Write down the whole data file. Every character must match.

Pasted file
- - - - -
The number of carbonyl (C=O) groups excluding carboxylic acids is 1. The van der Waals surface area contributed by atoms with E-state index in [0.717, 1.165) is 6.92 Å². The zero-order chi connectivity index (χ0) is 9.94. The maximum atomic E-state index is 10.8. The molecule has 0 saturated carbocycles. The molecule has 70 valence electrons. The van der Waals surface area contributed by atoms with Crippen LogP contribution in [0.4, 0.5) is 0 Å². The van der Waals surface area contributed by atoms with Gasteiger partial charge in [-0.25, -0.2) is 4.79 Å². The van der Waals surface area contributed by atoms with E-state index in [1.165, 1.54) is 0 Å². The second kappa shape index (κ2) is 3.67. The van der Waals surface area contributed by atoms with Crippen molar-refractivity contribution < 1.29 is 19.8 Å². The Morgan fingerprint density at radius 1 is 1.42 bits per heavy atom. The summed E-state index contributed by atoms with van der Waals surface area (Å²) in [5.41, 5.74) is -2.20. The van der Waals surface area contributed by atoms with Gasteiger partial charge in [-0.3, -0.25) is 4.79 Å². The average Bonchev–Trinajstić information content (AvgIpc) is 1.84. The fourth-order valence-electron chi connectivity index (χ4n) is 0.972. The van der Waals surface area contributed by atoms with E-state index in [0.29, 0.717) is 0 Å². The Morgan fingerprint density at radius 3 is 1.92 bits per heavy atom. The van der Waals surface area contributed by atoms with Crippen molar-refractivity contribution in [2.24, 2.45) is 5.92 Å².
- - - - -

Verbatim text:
The number of carbonyl (C=O) groups excluding carboxylic acids is 1. The van der Waals surface area contributed by atoms with E-state index in [0.717, 1.165) is 6.92 Å². The zero-order chi connectivity index (χ0) is 9.94. The maximum atomic E-state index is 10.8. The molecule has 0 saturated carbocycles. The molecule has 70 valence electrons. The van der Waals surface area contributed by atoms with Crippen LogP contribution in [0.4, 0.5) is 0 Å². The van der Waals surface area contributed by atoms with Gasteiger partial charge in [-0.25, -0.2) is 4.79 Å². The van der Waals surface area contributed by atoms with E-state index in [1.165, 1.54) is 0 Å². The second kappa shape index (κ2) is 3.67. The van der Waals surface area contributed by atoms with Crippen molar-refractivity contribution < 1.29 is 19.8 Å². The Morgan fingerprint density at radius 1 is 1.42 bits per heavy atom. The summed E-state index contributed by atoms with van der Waals surface area (Å²) in [5.41, 5.74) is -2.20. The van der Waals surface area contributed by atoms with Gasteiger partial charge in [-0.3, -0.25) is 4.79 Å². The average Bonchev–Trinajstić information content (AvgIpc) is 1.84. The fourth-order valence-electron chi connectivity index (χ4n) is 0.972. The van der Waals surface area contributed by atoms with E-state index in [0.29, 0.717) is 0 Å². The Morgan fingerprint density at radius 3 is 1.92 bits per heavy atom. The van der Waals surface area contributed by atoms with Crippen molar-refractivity contribution in [2.24, 2.45) is 5.92 Å².